external transaction manager, or build one into PostgreSQL.  As far as
this particular project goes, there's nothing that can't be done
inside PostgreSQL.  You need a durable registry of which transactions
you prepared on which servers, and which XIDs they correlate to.  If
you have that, then you can use background workers or similar to go
retry commits or rollbacks of prepared transactions until it works,
even if there's been a local crash meanwhile.

Alternatively, you could rely on an external transaction manager to do
all that stuff.  I don't have a clear sense of what that would entail,
or how it might be better or worse than rolling our own.  I suspect,
though, that it might amount to little more than adding a middle man.
I mean, a third-party transaction manager isn't going to automatically
know how to commit a transaction prepared on some foreign server using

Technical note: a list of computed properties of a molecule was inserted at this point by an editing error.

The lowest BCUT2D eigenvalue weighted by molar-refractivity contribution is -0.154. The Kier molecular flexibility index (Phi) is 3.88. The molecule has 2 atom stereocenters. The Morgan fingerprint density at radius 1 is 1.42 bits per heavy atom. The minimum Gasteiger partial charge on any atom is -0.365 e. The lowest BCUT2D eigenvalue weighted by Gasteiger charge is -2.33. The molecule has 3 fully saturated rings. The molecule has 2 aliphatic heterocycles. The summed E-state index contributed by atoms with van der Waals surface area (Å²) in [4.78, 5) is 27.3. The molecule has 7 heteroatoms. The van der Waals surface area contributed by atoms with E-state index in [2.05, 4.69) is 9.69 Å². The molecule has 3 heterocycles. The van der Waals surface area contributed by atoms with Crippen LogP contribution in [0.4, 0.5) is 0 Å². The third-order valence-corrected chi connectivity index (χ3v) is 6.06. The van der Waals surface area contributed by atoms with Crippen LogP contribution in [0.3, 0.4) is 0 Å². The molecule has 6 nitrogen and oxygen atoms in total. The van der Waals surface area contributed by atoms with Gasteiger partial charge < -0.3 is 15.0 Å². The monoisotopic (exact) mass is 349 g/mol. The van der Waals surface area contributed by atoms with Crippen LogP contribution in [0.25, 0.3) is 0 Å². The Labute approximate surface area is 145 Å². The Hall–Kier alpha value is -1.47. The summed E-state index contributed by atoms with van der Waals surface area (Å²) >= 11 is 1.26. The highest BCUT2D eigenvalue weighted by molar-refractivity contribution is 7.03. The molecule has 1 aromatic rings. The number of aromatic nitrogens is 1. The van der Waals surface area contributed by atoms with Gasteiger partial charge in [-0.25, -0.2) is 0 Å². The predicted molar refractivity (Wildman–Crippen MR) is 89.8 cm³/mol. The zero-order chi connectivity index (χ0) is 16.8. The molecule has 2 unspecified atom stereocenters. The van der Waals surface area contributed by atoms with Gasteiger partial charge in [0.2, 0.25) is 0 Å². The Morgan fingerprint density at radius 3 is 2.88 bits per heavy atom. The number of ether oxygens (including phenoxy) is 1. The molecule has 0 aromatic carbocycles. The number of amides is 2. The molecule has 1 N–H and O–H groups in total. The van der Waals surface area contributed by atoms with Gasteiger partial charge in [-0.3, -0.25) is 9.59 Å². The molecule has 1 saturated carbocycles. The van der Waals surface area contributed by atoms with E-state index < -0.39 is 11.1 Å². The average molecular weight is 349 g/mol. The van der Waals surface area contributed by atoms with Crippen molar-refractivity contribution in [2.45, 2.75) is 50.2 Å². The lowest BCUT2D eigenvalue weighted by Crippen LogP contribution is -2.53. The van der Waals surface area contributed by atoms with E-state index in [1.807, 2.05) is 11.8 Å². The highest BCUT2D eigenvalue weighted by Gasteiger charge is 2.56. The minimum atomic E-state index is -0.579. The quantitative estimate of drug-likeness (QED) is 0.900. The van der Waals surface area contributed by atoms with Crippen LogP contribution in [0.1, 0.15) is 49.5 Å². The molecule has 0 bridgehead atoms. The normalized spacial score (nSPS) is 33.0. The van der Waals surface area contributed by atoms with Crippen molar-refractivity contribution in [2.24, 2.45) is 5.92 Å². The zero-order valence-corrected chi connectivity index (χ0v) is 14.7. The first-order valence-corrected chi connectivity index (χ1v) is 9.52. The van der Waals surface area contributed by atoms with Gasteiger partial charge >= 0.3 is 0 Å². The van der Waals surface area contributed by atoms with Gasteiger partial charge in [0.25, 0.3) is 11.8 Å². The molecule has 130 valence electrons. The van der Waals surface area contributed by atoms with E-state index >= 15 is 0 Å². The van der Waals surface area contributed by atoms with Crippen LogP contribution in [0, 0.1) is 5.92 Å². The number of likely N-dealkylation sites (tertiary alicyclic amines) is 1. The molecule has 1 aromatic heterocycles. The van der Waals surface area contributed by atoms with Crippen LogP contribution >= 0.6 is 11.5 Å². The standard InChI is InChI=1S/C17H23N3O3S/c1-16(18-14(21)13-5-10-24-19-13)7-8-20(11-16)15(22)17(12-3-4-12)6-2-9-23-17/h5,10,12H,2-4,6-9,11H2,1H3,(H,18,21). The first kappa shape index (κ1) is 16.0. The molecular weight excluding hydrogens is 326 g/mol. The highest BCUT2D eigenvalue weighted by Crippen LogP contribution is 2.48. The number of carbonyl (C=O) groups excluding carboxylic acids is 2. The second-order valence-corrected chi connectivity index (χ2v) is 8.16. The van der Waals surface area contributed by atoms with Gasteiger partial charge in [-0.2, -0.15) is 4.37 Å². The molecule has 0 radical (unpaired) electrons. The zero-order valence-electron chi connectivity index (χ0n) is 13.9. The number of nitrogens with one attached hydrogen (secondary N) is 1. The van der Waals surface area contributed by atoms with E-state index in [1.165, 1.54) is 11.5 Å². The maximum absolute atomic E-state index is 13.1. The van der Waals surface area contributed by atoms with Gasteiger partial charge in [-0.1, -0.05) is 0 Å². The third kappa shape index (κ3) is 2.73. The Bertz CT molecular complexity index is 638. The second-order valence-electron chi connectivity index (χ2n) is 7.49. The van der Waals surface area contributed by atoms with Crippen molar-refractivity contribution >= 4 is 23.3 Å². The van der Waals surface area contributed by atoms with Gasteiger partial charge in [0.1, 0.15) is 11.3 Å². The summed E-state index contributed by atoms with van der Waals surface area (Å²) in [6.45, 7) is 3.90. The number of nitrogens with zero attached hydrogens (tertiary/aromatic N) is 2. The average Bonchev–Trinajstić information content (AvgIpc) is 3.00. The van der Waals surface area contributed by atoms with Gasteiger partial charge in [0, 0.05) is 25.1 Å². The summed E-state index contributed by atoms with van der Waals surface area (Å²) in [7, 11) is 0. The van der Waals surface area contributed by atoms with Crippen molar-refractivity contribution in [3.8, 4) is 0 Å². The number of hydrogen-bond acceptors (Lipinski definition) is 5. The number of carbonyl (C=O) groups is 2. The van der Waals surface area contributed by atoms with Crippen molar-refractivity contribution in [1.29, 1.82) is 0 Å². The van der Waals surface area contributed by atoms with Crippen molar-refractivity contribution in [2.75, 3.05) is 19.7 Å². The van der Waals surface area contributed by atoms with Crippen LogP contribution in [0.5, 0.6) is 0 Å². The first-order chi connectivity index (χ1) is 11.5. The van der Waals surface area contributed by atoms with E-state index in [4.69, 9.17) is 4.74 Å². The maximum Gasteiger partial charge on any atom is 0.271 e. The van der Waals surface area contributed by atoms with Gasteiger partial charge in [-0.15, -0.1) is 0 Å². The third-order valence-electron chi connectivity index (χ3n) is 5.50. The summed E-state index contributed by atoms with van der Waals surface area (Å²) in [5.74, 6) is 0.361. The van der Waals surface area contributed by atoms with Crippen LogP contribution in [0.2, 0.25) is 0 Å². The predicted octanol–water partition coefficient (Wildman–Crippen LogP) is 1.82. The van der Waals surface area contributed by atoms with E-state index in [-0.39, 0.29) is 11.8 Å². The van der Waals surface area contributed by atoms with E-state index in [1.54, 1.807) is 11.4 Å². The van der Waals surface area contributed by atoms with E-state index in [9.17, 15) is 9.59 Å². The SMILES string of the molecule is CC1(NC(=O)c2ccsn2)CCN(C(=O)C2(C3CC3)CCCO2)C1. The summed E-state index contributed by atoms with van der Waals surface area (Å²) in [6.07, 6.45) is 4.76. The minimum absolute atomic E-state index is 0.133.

some foreign data wrapper.  It's going to be have to be taught that if
postgres_fdw leaves a transaction in-medias-res on server OID 1234,
you've got to connect to the target machine using that foreign
server's connection parameters, speak libpq, and issue the appropriate
COMMIT TRANSACTION command.  And similarly, you're going to need to
arrange to notify it before preparing that transaction so that it
knows that it needs to request the COMMIT or ABORT later on.  Once
you've got all of that infrastructure for that in place, what are you
really gaining over just doing it in PostgreSQL (or, say, a contrib
module thereto)?

(I'm also concerned that an external transaction manager might need
the PostgreSQL client to be aware of it, whereas what we'd really like
here is for the client to just speak PostgreSQL and be happy that its
commits no longer end up half-done.)

--
Robert Haas
EnterpriseDB: http://www.enterprisedb.com
The Enterprise PostgreSQL Company


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Re: Transactions involving multiple postgres foreign servers

Ashutosh Bapat